"A lot of us must be wondering if we're hooked on our tech: Searches for 'phone addiction' have risen steadily in the past five years, according to Google Trends, and 'social media addiction' trails it closely. Interestingly, phone addiction and social media addiction are closely intertwined, especially for younger people, who probably aren’t playing chess on their phones or even talking on them—they’re on social media. And according to a growing number of studies, it’s looking more and more like this pastime is addictive. Even more concerning is the fact that this addiction is linked to some serious mental health risks.

Last month, MIT’s Sloan Management Review published a clever experiment—professors at two business schools in Italy and France made giving up one's smartphone for a day a requirement of the students in their courses. Most of the students, who could plan what day they’d give up their phones, felt some degree of anxiety. They didn’t know what to do with the extra time, from eating breakfast to riding on public transportation. They also noted how often people who did have phones checked their phones—one student pointed out that his friend checked his phone four times in a 10 minute period—and that that was probably what they themselves looked like on a typical day.

An earlier study, in the U.S., which also had young people give up their phones, found that they performed worse on mental tasks when they were in 'withdrawal,' and felt physiological symptoms, like increased heart rate and blood pressure. They also felt a sense of loss, or lessening, of their extended self—their phones.

But the reality, especially for younger people, is that phone use, especially heavy use, isn’t so lighthearted. A study last month looked at the rise in depression and suicide in teenagers in recent years. The CDC had noted a rise in the rates of both over the years 2010-2015, and found that girls were particularly at risk: Their suicide rate rose by 65% in those five years. The number of girls with severe depression rose by 58%.'..."

https://www.forbes.com/sites/alicegwalton/2017/12/11/phone-addiction-is-real-and-so-are-its-mental-health-risks/#6c05c1a813df

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Smartphone Addiction Could Be Changing Your Brain

CNN, December 1, 2017, By Sandee LaMotte

"You may be one of the growing number of Americans (or global citizens) who has a bit of nomophobia.

'Nomophobia?' you mutter as you read this on your ever-present smartphone. 'Of course not.'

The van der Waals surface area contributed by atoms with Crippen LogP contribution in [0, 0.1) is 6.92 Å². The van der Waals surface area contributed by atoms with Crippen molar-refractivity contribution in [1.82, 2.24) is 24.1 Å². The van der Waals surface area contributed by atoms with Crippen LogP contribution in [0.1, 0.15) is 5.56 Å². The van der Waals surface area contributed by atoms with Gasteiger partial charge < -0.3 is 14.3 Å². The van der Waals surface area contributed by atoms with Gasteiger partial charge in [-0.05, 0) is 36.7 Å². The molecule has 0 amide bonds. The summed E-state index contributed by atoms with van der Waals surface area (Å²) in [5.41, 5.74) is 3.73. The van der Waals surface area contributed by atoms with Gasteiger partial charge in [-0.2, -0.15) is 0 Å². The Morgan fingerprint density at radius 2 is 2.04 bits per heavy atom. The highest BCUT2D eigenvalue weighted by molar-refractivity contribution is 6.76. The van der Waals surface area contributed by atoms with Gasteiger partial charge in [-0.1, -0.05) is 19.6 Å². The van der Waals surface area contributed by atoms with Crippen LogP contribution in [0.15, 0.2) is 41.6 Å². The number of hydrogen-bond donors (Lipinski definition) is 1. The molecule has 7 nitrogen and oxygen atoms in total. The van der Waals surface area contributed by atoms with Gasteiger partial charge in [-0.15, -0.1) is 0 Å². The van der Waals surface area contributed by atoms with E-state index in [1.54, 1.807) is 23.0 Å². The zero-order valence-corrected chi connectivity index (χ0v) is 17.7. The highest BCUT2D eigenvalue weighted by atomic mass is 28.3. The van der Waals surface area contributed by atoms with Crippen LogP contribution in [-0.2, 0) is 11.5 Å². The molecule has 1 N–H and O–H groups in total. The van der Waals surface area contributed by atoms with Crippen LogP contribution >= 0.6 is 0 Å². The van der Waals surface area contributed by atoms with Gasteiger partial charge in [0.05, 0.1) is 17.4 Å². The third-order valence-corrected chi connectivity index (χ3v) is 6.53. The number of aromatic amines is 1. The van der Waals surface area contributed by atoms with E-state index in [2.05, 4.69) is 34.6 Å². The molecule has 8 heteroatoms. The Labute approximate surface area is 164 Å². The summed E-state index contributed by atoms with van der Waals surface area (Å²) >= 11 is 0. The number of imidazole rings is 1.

'NO MObile PHOne phoBIA' is a 21st-century term for the fear of not being able to use your cell phone or other smart device. Cell phone addiction is on the rise, surveys show, and a new study released Thursday adds to a growing body of evidence that smartphone and internet addiction is harming our minds – literally.

How do you know if you're addicted? There's an online (of course) quiz to find out, which has been translated into Spanish, Italian and Turkish. ...

...Did you score between 100 and 200? You're probably struggling with severe anxiety when you can't access your cell phone, he said.

'This might negatively affect your social life and relationships with friends and family,' Yildirim said. 'There are studies that show those who score high on the test tend to avoid face-to-face interactions, have high levels of social anxiety and maybe even depression.'

'It might affect your ability to work or study, because you want to be connected to your smartphone all the time,' he added. 'So if any of this applies to you, then it's time to start looking at your behavior and level of anxiety.'

SecurEnvoy, a two-factor authentication company, conducted research using a polling panel (which is not as scientific as a randomized poll) and found that 66% of people in the United Kingdom have some form of nomophobia. Notably, 41% of the participants said they had two or more phones to make sure they stayed connected.

Surveys by the Pew Research Center this year showed that 77% of Americans own smartphones, up from 35% in 2011. Ninety-five percent own a cell phone of some kind.' ..."

https://www.cnn.com/2017/11/30/health/smartphone-addiction-study/index.html